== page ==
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Zambian currency downward slide to continue
Last Updated(Beijing Time):2012-11-01 21:09

Financial analysts in Zambia have said the local currency will continue to depreciate against major convertible currencies due to the absence of significant U.S. dollar inflow and increased local currency liquidity, financial analysts told Xinhua Thursday.

The Kwacha has been under pressure in recent weeks and slid to its lowest on Monday in more than four months, reflecting a wearing-off of the impact the law limiting the use of U.S. dollars in everyday transactions had on the local currency. In June this year, the government banned the use of the U.S. dollar in quoting prices of goods and services, a move aimed at controlling the inflow of currency exchange.

According to figures from major bureaus, the local currency is currently trading slightly over 5,300 Zambian Kwacha per 1 U.S. dollar from its July trading level of 4,790 Kwacha per 1 U.S. dollar.

"The fundamental reason for now is supply. The supply of the U. S. dollar is very restricted. Demand has outstripped supply and we are likely to see this continuing in coming months," Mambo Hamaundu, a financial analyst told Xinhua in an interview.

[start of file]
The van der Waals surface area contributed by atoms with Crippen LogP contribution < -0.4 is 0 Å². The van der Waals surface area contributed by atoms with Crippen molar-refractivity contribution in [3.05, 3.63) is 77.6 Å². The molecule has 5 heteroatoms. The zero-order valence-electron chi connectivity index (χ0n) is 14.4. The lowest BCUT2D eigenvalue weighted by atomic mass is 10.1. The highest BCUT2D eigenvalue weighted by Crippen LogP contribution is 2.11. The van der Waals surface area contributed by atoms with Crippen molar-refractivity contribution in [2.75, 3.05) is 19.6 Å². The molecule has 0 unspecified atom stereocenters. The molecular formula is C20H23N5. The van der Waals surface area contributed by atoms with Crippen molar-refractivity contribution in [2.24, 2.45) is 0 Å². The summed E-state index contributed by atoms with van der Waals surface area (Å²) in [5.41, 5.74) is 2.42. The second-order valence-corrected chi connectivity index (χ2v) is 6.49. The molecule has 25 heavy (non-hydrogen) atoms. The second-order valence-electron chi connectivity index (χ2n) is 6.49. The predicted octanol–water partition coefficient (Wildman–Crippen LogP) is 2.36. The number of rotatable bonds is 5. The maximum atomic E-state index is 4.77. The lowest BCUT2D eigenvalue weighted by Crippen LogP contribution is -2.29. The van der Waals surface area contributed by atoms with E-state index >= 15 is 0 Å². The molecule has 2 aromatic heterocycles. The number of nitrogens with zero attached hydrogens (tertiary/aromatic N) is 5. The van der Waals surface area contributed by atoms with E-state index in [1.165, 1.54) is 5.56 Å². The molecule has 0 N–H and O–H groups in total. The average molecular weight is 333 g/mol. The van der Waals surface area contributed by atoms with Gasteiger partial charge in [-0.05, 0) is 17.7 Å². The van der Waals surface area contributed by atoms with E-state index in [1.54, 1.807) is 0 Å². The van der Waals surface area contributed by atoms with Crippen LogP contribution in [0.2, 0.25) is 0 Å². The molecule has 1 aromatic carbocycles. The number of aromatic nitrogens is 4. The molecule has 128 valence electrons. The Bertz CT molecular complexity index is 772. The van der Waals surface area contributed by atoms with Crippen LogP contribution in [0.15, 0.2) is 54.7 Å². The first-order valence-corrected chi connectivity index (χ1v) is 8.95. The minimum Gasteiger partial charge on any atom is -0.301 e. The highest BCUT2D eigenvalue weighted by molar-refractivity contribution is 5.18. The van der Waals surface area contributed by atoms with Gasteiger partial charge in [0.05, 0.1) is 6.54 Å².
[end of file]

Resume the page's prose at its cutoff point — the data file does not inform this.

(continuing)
He further said the depreciation of the Kwacha is an indication that production levels in industries are still low to prop up the local currency, adding that the only solution is to ensure that the country goes on a vigorous industrialization program.

"Supply is backed by production and improvements in non- traditional exports. But this is currently low. Even the trade surpluses we have been recording in recent months is not sufficient to prop up the currency. It is a drop in the ocean," he said.

The analyst has expressed fears that the continued depreciation of the local currency could send prices of imported goods up as most of the goods in the country are imported, a situation that may trigger a rise in the prices of goods.

Meanwhile, financial analysts from one of the local commercial banks have indicated that the local currency is likely to be under pressure due to the absence of significant U.S. dollar inflows and increased local currency liquidity, according to local media.

The analysts in a statement released to local media said risk aversion on the international market due to protracted sovereign issues in Europe as well as lower domestic interest rates on government securities compared to other regions like East Africa had limited most offshore yield hunters' yield. According to the analysts, U.S. dollar inflows on the market had remained flat with most sellers staying out due to increased local currency liquidity.

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